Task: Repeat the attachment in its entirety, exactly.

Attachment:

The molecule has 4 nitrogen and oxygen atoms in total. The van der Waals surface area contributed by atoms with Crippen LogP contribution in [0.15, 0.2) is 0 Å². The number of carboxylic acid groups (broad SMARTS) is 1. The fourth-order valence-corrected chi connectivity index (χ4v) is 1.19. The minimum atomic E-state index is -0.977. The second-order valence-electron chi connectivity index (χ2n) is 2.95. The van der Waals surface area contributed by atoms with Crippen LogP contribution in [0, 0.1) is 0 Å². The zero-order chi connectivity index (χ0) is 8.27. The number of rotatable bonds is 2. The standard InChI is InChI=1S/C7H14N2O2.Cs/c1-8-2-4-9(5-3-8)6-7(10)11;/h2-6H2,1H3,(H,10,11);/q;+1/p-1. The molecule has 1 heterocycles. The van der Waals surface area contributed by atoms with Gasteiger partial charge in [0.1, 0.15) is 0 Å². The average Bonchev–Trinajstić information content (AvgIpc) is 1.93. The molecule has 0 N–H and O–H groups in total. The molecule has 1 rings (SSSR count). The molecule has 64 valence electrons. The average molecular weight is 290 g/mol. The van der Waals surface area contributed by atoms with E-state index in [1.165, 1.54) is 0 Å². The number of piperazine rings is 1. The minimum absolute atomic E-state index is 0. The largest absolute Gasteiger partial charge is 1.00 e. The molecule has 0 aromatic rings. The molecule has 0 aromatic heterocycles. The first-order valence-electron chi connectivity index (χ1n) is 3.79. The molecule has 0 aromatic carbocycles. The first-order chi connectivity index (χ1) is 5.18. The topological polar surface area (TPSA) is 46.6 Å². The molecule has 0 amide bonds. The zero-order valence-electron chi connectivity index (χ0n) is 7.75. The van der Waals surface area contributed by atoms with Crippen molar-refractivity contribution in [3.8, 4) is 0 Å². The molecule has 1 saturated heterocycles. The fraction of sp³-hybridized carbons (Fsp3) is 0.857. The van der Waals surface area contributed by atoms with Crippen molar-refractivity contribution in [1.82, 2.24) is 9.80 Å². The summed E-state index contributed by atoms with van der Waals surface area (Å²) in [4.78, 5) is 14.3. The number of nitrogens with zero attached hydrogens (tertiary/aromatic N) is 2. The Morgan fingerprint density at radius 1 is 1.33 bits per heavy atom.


The molecule has 4 nitrogen and oxygen atoms in total. The van der Waals surface area contributed by atoms with Crippen LogP contribution in [0.15, 0.2) is 0 Å². The number of carboxylic acid groups (broad SMARTS) is 1. The fourth-order valence-corrected chi connectivity index (χ4v) is 1.19. The minimum atomic E-state index is -0.977. The second-order valence-electron chi connectivity index (χ2n) is 2.95. The van der Waals surface area contributed by atoms with Crippen LogP contribution in [0, 0.1) is 0 Å². The zero-order chi connectivity index (χ0) is 8.27. The number of rotatable bonds is 2. The standard InChI is InChI=1S/C7H14N2O2.Cs/c1-8-2-4-9(5-3-8)6-7(10)11;/h2-6H2,1H3,(H,10,11);/q;+1/p-1. The molecule has 1 heterocycles. The van der Waals surface area contributed by atoms with Gasteiger partial charge in [0.1, 0.15) is 0 Å². The average Bonchev–Trinajstić information content (AvgIpc) is 1.93. The molecule has 0 N–H and O–H groups in total. The molecule has 1 rings (SSSR count). The molecule has 64 valence electrons. The average molecular weight is 290 g/mol. The van der Waals surface area contributed by atoms with E-state index in [1.165, 1.54) is 0 Å². The number of piperazine rings is 1. The minimum absolute atomic E-state index is 0. The largest absolute Gasteiger partial charge is 1.00 e. The molecule has 0 aromatic rings. The molecule has 0 aromatic heterocycles. The first-order valence-electron chi connectivity index (χ1n) is 3.79. The molecule has 0 aromatic carbocycles. The first-order chi connectivity index (χ1) is 5.18. The topological polar surface area (TPSA) is 46.6 Å². The molecule has 0 amide bonds. The zero-order valence-electron chi connectivity index (χ0n) is 7.75. The van der Waals surface area contributed by atoms with Crippen molar-refractivity contribution in [3.8, 4) is 0 Å². The molecule has 1 saturated heterocycles. The fraction of sp³-hybridized carbons (Fsp3) is 0.857. The van der Waals surface area contributed by atoms with Crippen molar-refractivity contribution in [1.82, 2.24) is 9.80 Å². The summed E-state index contributed by atoms with van der Waals surface area (Å²) in [4.78, 5) is 14.3. The number of nitrogens with zero attached hydrogens (tertiary/aromatic N) is 2. The Morgan fingerprint density at radius 1 is 1.33 bits per heavy atom.